It is not fashionable among Christian philosophers today to be a compatibilist about morally significant freedom and determinism. This essay sketches a case for the reasonableness of embracing compatibilism that involves both theological and nontheological considerations. This is followed by a critique of the most widely recognized challenge to compatibilism, the consequence argument against compatibilism, that attempts to show why such an argument cannot succeed. The essay concludes by noting several implications of the sort of compatibilism defended here for developing a satisfactory moral psychology.
Underlying the atheistic naturalist’s argument from evil against God’s existence is an assumed knowledge of evil—they know what evil is. For atheistic naturalists, Darwinian evolution serves as the framework of their worldview with natural selection as the blind agent of change. Assuming natural selection is true, how can one who holds to natural selection know what evil is and that something is evil—what the author calls an “epistemology of evil”? This article argues that the beliefs in natural selection and in the existence of evil are contradictory, undermining the argument from evil against God’s existence.
Wendell Berry’s influence has grown in recent years as many people, Christians or not, have found his agrarian vision a compelling corrective to various modern problems. However, Berry publicly took what we might call a “middle road” on gay marriage. This position surprised (and disappointed) many evangelicals that do not agree. But how does Berry’s position on gay marriage stand up to Berry’s own criticism? Does he agree with himself?
John Calvin believed that the mind served as the “citadel” to the soul, commanding the seat of conversion whereby God first remedied the noetic effects of sin before liberating the bound will. Therefore the Reformer consigned particular importance to human knowledge in the process of conversion that reverberated throughout his entire Genevan ministry. It is the aim of this article to examine Calvin’s developed hierarchy of faculties, particularly the chief functional status ascribed to the mind, and how this preeminence of knowledge influenced his view of sin, salvation, and Christian homiletics respectively.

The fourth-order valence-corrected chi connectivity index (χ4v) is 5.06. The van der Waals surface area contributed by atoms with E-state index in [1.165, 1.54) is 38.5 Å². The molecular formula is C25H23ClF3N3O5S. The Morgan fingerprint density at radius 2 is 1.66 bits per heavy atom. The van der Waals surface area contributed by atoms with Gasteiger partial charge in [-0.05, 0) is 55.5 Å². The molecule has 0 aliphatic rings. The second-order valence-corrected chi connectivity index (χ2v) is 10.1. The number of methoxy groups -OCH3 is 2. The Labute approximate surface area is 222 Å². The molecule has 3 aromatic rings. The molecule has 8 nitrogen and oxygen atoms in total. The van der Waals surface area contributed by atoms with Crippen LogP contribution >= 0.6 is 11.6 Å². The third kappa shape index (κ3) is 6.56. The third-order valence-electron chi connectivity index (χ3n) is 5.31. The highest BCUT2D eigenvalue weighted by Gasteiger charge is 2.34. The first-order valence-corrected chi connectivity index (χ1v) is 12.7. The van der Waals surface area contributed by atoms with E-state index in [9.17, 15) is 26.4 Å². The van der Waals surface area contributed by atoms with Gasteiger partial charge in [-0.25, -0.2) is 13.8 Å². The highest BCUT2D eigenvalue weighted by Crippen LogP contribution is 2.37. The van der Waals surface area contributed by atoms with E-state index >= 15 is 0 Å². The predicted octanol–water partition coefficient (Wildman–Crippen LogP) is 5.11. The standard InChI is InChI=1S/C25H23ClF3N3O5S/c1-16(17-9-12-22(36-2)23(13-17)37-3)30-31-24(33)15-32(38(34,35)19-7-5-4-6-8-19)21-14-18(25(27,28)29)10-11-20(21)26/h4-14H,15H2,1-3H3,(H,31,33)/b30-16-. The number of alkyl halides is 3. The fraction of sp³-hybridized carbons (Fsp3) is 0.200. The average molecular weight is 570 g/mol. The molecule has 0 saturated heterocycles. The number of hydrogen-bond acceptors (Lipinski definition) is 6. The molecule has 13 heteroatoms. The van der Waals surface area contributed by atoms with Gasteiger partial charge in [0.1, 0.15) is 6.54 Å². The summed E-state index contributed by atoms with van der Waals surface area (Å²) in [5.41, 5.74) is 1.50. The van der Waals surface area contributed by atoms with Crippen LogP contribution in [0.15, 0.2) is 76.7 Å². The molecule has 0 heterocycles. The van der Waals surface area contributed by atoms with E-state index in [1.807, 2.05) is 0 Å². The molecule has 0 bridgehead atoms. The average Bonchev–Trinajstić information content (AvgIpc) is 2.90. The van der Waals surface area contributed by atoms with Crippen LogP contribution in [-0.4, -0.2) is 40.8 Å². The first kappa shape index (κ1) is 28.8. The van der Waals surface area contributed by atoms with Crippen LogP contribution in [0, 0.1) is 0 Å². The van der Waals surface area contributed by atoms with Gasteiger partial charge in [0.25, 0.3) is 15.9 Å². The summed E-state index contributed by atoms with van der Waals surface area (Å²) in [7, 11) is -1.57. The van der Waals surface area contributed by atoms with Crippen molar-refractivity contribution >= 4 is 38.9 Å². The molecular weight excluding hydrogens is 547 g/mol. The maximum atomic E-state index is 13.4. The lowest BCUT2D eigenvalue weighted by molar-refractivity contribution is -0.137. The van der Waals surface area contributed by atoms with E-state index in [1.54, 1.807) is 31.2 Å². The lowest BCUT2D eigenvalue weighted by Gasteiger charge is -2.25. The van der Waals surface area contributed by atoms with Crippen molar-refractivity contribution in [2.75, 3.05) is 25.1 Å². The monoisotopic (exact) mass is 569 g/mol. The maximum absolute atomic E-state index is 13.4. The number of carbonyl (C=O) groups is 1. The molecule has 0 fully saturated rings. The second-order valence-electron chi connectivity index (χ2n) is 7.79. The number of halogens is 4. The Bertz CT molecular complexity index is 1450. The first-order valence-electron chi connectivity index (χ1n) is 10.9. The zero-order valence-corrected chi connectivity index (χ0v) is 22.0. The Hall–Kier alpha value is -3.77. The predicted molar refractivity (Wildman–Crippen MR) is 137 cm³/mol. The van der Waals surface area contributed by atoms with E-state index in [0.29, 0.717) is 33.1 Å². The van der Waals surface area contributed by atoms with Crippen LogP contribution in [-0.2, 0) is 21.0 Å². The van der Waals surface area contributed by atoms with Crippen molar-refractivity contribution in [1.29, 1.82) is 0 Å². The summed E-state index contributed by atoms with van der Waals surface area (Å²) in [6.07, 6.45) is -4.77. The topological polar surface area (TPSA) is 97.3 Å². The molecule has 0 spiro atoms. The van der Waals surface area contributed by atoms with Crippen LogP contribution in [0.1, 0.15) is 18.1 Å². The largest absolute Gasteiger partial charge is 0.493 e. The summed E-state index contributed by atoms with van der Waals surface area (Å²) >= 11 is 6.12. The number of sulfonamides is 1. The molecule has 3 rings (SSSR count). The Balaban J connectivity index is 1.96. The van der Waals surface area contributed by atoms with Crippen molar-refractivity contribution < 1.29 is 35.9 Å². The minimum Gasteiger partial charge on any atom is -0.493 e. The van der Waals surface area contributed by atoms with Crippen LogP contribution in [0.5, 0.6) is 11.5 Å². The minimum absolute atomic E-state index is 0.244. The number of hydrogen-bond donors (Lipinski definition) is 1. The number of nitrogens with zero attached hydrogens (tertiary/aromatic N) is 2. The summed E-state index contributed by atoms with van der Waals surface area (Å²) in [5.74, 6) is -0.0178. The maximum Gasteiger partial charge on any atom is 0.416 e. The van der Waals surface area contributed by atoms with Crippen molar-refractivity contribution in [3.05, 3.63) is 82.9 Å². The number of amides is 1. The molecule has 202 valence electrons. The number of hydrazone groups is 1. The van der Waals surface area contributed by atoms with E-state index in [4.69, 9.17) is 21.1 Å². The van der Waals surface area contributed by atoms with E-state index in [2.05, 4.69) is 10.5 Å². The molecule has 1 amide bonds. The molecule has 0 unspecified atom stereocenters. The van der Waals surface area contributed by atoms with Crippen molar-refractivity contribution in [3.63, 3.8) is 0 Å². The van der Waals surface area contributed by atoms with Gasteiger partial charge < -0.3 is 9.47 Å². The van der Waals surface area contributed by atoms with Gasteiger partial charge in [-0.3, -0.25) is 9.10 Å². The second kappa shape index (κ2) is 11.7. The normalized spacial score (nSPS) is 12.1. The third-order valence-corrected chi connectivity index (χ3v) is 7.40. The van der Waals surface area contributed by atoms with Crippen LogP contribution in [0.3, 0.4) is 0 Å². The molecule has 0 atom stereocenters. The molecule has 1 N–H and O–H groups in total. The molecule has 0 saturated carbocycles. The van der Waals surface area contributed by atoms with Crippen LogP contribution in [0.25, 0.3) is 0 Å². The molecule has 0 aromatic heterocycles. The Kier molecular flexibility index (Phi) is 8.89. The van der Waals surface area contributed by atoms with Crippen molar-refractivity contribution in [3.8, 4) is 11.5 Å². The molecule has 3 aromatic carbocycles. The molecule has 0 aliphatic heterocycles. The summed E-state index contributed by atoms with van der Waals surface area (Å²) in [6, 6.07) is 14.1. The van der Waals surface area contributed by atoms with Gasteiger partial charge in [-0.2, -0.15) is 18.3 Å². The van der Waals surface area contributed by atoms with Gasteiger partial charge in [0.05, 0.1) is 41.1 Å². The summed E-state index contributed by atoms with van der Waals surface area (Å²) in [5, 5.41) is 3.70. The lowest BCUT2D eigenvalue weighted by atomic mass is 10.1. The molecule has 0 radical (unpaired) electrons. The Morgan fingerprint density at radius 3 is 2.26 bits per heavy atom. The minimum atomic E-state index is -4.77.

Jonathan Edwards provides subsequent generations of theologians and ministers with one of the most influential versions of the traditional account of hell. However, his account of hell has its detractors. Those who oppose Edwards’s account argue that it is morally appalling and philosophically problematic. As such, I attempt to defend Edwards’s account by addressing one of its most philosophically pressing objections: the issuant account objection. In order to do this, I turn to Edwards’s doctrine of the blessed state of the redeemed in heaven. This is a doctrine the resources of which can help provide a redeemed “Edwardsean” account of hell, one that is both traditional and issuant.
This article analyzes the theological premises of the popular T4T model for evangelism and discipleship. The analysis argues that the T4T scheme largely depends on several false dichotomies that do not engage the Scriptures except in order to proof text and it regularly excludes the middle area that conveys the biblical balance. The result is an overly rigid methodology that undervalues the influence of context in cross-cultural communication. Rather than a theological vision that holds in biblical tension both truth and context, T4T sanctions an inflexible evangelism scheme that is more conducive to receptive audiences and a discipleship model that is more conversant with what is expedient than what is biblical.